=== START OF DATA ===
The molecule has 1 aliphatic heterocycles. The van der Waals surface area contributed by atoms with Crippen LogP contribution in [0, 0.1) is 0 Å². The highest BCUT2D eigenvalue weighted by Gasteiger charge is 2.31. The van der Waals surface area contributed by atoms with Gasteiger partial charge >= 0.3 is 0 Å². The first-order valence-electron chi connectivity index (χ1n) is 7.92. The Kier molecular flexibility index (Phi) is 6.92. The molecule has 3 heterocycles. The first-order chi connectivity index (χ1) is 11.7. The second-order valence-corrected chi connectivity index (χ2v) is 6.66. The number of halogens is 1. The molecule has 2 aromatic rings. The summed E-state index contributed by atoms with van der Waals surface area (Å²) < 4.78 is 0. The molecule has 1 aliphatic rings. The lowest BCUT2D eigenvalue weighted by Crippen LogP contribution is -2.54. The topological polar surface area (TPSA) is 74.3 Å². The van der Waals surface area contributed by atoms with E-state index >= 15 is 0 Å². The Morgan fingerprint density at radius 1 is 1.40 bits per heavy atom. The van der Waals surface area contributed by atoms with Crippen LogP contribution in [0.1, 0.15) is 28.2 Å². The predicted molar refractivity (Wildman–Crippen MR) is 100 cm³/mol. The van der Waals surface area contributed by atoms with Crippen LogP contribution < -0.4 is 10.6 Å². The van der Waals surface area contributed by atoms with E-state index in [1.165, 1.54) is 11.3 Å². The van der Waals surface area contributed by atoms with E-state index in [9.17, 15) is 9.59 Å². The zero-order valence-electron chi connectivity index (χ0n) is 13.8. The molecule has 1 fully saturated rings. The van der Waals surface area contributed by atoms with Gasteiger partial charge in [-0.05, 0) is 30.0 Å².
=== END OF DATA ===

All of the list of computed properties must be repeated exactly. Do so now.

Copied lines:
The molecule has 1 aliphatic heterocycles. The van der Waals surface area contributed by atoms with Crippen LogP contribution in [0, 0.1) is 0 Å². The highest BCUT2D eigenvalue weighted by Gasteiger charge is 2.31. The van der Waals surface area contributed by atoms with Gasteiger partial charge >= 0.3 is 0 Å². The first-order valence-electron chi connectivity index (χ1n) is 7.92. The Kier molecular flexibility index (Phi) is 6.92. The molecule has 3 heterocycles. The first-order chi connectivity index (χ1) is 11.7. The second-order valence-corrected chi connectivity index (χ2v) is 6.66. The number of halogens is 1. The molecule has 2 aromatic rings. The summed E-state index contributed by atoms with van der Waals surface area (Å²) < 4.78 is 0. The molecule has 1 aliphatic rings. The lowest BCUT2D eigenvalue weighted by Crippen LogP contribution is -2.54. The topological polar surface area (TPSA) is 74.3 Å². The van der Waals surface area contributed by atoms with E-state index >= 15 is 0 Å². The Morgan fingerprint density at radius 1 is 1.40 bits per heavy atom. The van der Waals surface area contributed by atoms with Crippen LogP contribution in [0.1, 0.15) is 28.2 Å². The predicted molar refractivity (Wildman–Crippen MR) is 100 cm³/mol. The van der Waals surface area contributed by atoms with Crippen LogP contribution < -0.4 is 10.6 Å². The van der Waals surface area contributed by atoms with E-state index in [1.165, 1.54) is 11.3 Å². The van der Waals surface area contributed by atoms with E-state index in [9.17, 15) is 9.59 Å². The zero-order valence-electron chi connectivity index (χ0n) is 13.8. The molecule has 1 fully saturated rings. The van der Waals surface area contributed by atoms with Gasteiger partial charge in [-0.05, 0) is 30.0 Å².